On 27 February Dennis Tito, who paid his way to the ISS as a tourist back in 2001, will be announcing the plans of a new private space company, the Inspiration Mars Foundation. The rumor mill has it that their purpose is to launch a manned expedition to Mars as early as January 2018.
According to several sources, the mission would be a 501-day free-flying flyby (neither orbiting nor landing on Mars). It would be lifted into space by a Falcon Heavy launch vehicle and with crew accommodation for two people in the form of a modified Dragon capsule, of recent ISS fame. This scheme would incorporate ideas already put forward by SpaceX’s Elon Musk, who is a vocal advocate of both private space development and the exploration and eventual colonization of Mars.
The mission would be financed privately and would advance on a much more ambitious schedule than any governmental or intergovernmental project could reasonably expect to achieve.
For those who instinctively disbelieve the concept that private enterprise can provide access to space cheaper and on a larger scale than governmental entities can, a refresher course on SpaceShipTwo, the Bigelow inflatable space station module, the Dragon capsule, and the dozens of companies that have set their sights on providing low-cost private access to space would be in order.
This seems to be a typically American thrust, but in fact Canadian, European, and other companies are also engaged in these pursuits. In fiction, the first manned mission to the Moon was envisioned by Jules Verne (De la Terre a la Lune; 1865) as being a private venture funded by rich American industrialists, building on Civil War military technology, and launched (fired!) from Florida by a giant gun. In fact, strangely enough, the first technically plausible suggestion of how to get humans into space was in a novel, “Beyond the Planet Earth: In the Year 2000”, written by the pre-Soviet Russian visionary Konstantin Tsiolkovskii in 1916. In it, the impetus for the development of manned spaceflight came from an international team of scientists and a group of private investors whom we would now call venture capitalists.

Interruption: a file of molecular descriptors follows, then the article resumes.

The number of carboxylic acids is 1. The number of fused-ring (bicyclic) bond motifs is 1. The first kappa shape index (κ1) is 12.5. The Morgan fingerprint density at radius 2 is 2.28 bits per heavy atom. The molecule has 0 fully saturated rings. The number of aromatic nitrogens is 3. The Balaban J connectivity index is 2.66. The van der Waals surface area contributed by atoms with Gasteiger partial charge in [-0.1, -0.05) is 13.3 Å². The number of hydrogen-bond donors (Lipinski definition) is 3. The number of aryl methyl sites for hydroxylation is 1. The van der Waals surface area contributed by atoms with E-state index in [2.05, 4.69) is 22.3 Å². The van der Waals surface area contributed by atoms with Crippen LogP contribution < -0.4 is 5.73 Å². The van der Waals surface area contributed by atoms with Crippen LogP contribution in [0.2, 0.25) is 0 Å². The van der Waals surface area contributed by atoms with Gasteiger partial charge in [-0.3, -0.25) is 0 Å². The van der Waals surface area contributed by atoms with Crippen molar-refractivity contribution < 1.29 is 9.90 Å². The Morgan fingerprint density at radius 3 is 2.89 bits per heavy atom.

Travel to Mars (“Barsoom”) was a standard theme of the writings of Edgar Rice Burroughs. Percy Gregg’s novel “Across the Zodiac” (1880) recounts a visit to Mars. Another early tale of interplanetary travel, like Tsiolkovskii’s novel also set in the year 2000, was “A Journey in Other Worlds”, authored in 1894 by John Jacob Astor IV. These and many other books, such as E. E. “Doc” Smith’s novels, generally attribute space travel ventures to innovators and private individual, not governments.
Perhaps Dennis Tito’s announcement will bring that spirit of non-governmental initiative not just into space, but all the way to Mars.